Grok Image: The Aral Sea – Geoengineering Gone Awry
by Bill Chameides | July 22nd, 2009
posted by Erica Rowell (Editor)
Salt flats and beached fishing boats, like the one shown here amid desert lands that used to be the Aral Sea, stand testament to human engineering gone awry. (WikiCommons: Staecker)
Pop Quiz: How do you turn the world’s fourth largest lake into three salty lakes and a desert?
Answer: Geoengineering, small scale.
There’s a lot of talk these days about tinkering with the climate system on a global scale to counteract the effects of climate change — we call it geoengineering. And it could be that someday we’ll have to resort to such drastic measures in a future world unable to rein in greenhouse gas emissions.
But as we contemplate new geoeengineering techniques, we should not forget that we’ve been busy at geoengineering for many, many decades. The difference is the scale of the operation — not ambitious global projects, but more modest, local projects aimed at changing the environment to meet society’s needs. Examples include dams and canals. Some of these projects are considered a success (the Panama Canal perhaps?), but others have been unmitigated disasters. The Aral Sea is one such cautionary geoeengineering tale.
The Once “Fourth Largest Lake”: Then and Now
The Aral Sea, like Utah’s Great Salt Lake, exists in what is called an endorheic or closed basin: water flows into the lake but there is no exit by way of surface rivers and streams. The amount of water in the lake is determined by a balance between water inflow, water seepage, and evaporation.
Because evaporation takes water away but leaves the dissolved salts behind, the water in endorheic basins tends to be salty. How salty depends upon the load and composition of the minerals coming into the lake and the relative rates of evaporation and seepage. At the salty extreme is the Dead Sea, whose salinity is almost ten times greater than that of an ocean.
In its prime the Aral Sea spanned some 26,000 square miles of desert basin in the eastern provinces of the former Soviet Union with a salinity of about 10 grams per liter — about one-third of that found in seawater. Fresh enough to support thriving commercial fisheries.
Times have changed. The Soviet Union is no more and the Aral is located in Kazakhstan in the north and Uzbekistan in the south. (See map.) But that is not all that is different.
Today’s Aral Sea is about one-tenth of its original size and has actually become three separate bodies of water: the Small Aral Sea (in the north) and the horseshoe-shaped Large Aral Sea (in the south), which by 2000 had split into two lobes. (See this map.)
The salinity of the seas now exceeds that of seawater, the once thriving fishing industry is no more, and much of what had been a lake is now a desolate, arid landscape known as the Aral Karakum Desert.
Laden with salts, chemicals and pesticides, wind-blown dust from the exposed lakebed threatens human health. Ironically, it also endangers the crops being grown using the water that, absent human intervention, would have gone to the Aral Sea.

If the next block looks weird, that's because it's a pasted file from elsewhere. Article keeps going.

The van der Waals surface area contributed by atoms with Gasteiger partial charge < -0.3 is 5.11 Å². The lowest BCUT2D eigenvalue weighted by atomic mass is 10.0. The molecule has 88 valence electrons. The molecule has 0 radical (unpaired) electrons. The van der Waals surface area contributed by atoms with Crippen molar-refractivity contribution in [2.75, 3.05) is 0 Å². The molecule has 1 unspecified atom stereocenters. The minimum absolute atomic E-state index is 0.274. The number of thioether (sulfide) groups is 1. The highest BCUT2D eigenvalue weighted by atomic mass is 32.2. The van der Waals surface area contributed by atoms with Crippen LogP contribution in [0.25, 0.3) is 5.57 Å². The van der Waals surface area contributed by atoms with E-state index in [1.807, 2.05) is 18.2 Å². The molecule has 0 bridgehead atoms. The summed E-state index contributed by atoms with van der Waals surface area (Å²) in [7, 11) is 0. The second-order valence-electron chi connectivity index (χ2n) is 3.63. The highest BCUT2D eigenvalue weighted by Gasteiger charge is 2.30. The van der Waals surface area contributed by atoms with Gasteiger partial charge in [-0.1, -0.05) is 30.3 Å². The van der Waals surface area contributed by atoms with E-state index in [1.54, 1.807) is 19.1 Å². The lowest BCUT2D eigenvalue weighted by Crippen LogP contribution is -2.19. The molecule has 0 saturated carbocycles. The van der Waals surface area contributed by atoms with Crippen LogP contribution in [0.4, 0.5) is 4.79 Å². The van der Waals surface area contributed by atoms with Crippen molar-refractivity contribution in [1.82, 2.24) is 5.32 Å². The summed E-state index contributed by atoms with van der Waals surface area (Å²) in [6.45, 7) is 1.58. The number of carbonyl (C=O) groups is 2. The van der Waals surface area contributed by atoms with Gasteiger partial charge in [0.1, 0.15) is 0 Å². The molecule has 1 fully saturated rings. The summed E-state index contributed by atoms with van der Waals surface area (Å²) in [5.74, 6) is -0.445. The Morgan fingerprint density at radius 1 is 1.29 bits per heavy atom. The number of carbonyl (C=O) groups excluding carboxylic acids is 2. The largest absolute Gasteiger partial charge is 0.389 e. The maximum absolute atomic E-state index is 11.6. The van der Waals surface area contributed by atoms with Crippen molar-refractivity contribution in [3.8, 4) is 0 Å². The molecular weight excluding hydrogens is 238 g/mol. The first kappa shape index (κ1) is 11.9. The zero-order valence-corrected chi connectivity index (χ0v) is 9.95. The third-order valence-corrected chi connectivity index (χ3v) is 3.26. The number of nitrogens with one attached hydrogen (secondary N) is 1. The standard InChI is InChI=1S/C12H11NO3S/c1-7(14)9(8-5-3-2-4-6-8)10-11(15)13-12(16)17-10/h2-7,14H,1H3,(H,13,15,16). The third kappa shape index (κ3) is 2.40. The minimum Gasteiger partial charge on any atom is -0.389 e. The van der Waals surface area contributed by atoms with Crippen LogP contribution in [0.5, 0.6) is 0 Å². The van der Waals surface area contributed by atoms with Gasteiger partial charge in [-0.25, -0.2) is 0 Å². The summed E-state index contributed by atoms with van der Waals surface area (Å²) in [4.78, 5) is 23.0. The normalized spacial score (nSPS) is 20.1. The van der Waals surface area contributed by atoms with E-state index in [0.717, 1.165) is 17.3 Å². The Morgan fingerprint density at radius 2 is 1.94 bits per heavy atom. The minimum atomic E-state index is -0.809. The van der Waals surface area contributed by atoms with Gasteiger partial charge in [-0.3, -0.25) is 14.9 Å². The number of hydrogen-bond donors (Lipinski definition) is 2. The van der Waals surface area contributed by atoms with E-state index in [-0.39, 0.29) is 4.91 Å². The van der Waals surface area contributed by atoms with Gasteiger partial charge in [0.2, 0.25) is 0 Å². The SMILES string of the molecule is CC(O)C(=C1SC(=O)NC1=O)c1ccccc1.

What Happened to the Aral Sea?
The salt flats and beached fishing boats stand as a testament to human engineering gone awry.
In the 1950s the Soviets set in motion their grand design to grow cotton and rice in the desert. Unfortunately, their rice paddy dreams sowed the seeds of a social and ecological disaster.
To pull off the greening of the desert, they built a huge canal system that tapped both of the Aral’s main tributaries, the glacially fed Amu Dar’ya and Syr Dar’ya, effectively siphoning off the Aral’s waters before they could reach the lake. (See map.)
As is so often the case, the amount of water diverted to the desert for farming steadily increased over time. By the 1980s, what fed the Aral Sea was a trickle. Much of the once magnificent lake had become a desert and that commercial fishing industry, for all intents and purposes, was history.
An Attempt to Revive the Aral Sea Through More Geoengineering
Recognizing that the greater Aral Sea was doomed, the now independent Kazakhstan built a dam in 2005, severing the northern, less polluted parts of the lake from the southern part that borders both Kazakhstan and Uzbekistan.
Since completion, water levels in the northern section have risen about four meters and there is hope that the north Aral Sea will be saved. (See related video here.)
The prognosis is not so good for the southern section of the lake — by 2020 it’s expected to be completely dry. In spite of this, measures like planting salt- and desert-tolerant plants in the former lakebed, it is hoped, will reduce dust-storm hazards and improve living conditions for the area’s 35 million inhabitants.
What’s the Fourth Largest Lake in the World Now?
In case you’re wondering: with the Aral Sea way down on the list, the fourth largest lake is now none other than our own Lake Huron. But Lake Huronites should not get too comfortable resting on their laurels — the lake’s water levels have been declining. (See also this site.) Many suspect a 1962 dredging project by the Army Corp of Engineers is at the heart of the problem.
- Aral Sea – Kazakhstan – youtube.com
- “As a Sea Rises, So Do Hopes for Fish, Jobs and Riches” – nytimes.com article (April 6, 2006) on the Aral Sea
- Dustiest Places on Earth–Dead and Dying Seas – an online textbook from Texas A&M University
- Effects of 40 Years of Irrigation on the Aral Sea – USGS images from 1964-2002 show dwindling water levels
- Aral Sea Foundation
- A graphical chronology of the shrinking of the Aral Sea
and: Aral Karakum Desert, Aral Sea, Army Corps of Engineers, desertification, geo-engineering, geoengineering, Great Salt Lake, Kazakhstan, Lake Huron, Utah, Uzbekistan